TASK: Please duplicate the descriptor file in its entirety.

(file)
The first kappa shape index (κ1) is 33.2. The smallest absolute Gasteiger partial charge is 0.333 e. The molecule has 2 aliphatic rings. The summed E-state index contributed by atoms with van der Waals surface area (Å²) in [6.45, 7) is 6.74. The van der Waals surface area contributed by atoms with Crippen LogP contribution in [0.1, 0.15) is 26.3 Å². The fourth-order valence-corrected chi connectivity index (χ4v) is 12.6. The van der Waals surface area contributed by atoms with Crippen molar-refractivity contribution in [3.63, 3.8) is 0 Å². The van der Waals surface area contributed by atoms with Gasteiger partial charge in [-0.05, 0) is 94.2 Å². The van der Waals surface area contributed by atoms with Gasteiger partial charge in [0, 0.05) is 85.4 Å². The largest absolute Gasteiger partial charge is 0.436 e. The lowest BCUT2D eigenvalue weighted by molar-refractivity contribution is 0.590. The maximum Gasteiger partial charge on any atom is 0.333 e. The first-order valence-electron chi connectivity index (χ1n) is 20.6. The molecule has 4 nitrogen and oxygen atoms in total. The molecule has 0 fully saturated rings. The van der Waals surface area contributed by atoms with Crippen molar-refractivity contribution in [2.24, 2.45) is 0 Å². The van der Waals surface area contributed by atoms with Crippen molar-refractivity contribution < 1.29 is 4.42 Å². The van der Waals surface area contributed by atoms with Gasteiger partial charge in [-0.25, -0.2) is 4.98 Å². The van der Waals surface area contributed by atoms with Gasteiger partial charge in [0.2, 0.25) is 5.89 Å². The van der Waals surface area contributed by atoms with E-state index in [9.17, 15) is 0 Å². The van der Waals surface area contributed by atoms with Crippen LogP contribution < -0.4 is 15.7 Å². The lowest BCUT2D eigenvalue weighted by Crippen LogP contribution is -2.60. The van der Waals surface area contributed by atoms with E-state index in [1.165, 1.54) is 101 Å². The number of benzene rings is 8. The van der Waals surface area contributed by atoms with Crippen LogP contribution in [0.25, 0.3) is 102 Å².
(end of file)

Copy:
The first kappa shape index (κ1) is 33.2. The smallest absolute Gasteiger partial charge is 0.333 e. The molecule has 2 aliphatic rings. The summed E-state index contributed by atoms with van der Waals surface area (Å²) in [6.45, 7) is 6.74. The van der Waals surface area contributed by atoms with Crippen LogP contribution in [0.1, 0.15) is 26.3 Å². The fourth-order valence-corrected chi connectivity index (χ4v) is 12.6. The van der Waals surface area contributed by atoms with Crippen molar-refractivity contribution in [3.63, 3.8) is 0 Å². The van der Waals surface area contributed by atoms with Gasteiger partial charge in [-0.05, 0) is 94.2 Å². The van der Waals surface area contributed by atoms with Gasteiger partial charge in [0, 0.05) is 85.4 Å². The largest absolute Gasteiger partial charge is 0.436 e. The lowest BCUT2D eigenvalue weighted by molar-refractivity contribution is 0.590. The maximum Gasteiger partial charge on any atom is 0.333 e. The first-order valence-electron chi connectivity index (χ1n) is 20.6. The molecule has 4 nitrogen and oxygen atoms in total. The molecule has 0 fully saturated rings. The van der Waals surface area contributed by atoms with Crippen molar-refractivity contribution in [2.24, 2.45) is 0 Å². The van der Waals surface area contributed by atoms with Crippen molar-refractivity contribution < 1.29 is 4.42 Å². The van der Waals surface area contributed by atoms with Gasteiger partial charge in [-0.25, -0.2) is 4.98 Å². The van der Waals surface area contributed by atoms with Gasteiger partial charge in [0.2, 0.25) is 5.89 Å². The van der Waals surface area contributed by atoms with E-state index in [9.17, 15) is 0 Å². The van der Waals surface area contributed by atoms with Crippen LogP contribution < -0.4 is 15.7 Å². The lowest BCUT2D eigenvalue weighted by Crippen LogP contribution is -2.60. The van der Waals surface area contributed by atoms with E-state index in [1.165, 1.54) is 101 Å². The number of benzene rings is 8. The van der Waals surface area contributed by atoms with Crippen LogP contribution in [0.25, 0.3) is 102 Å².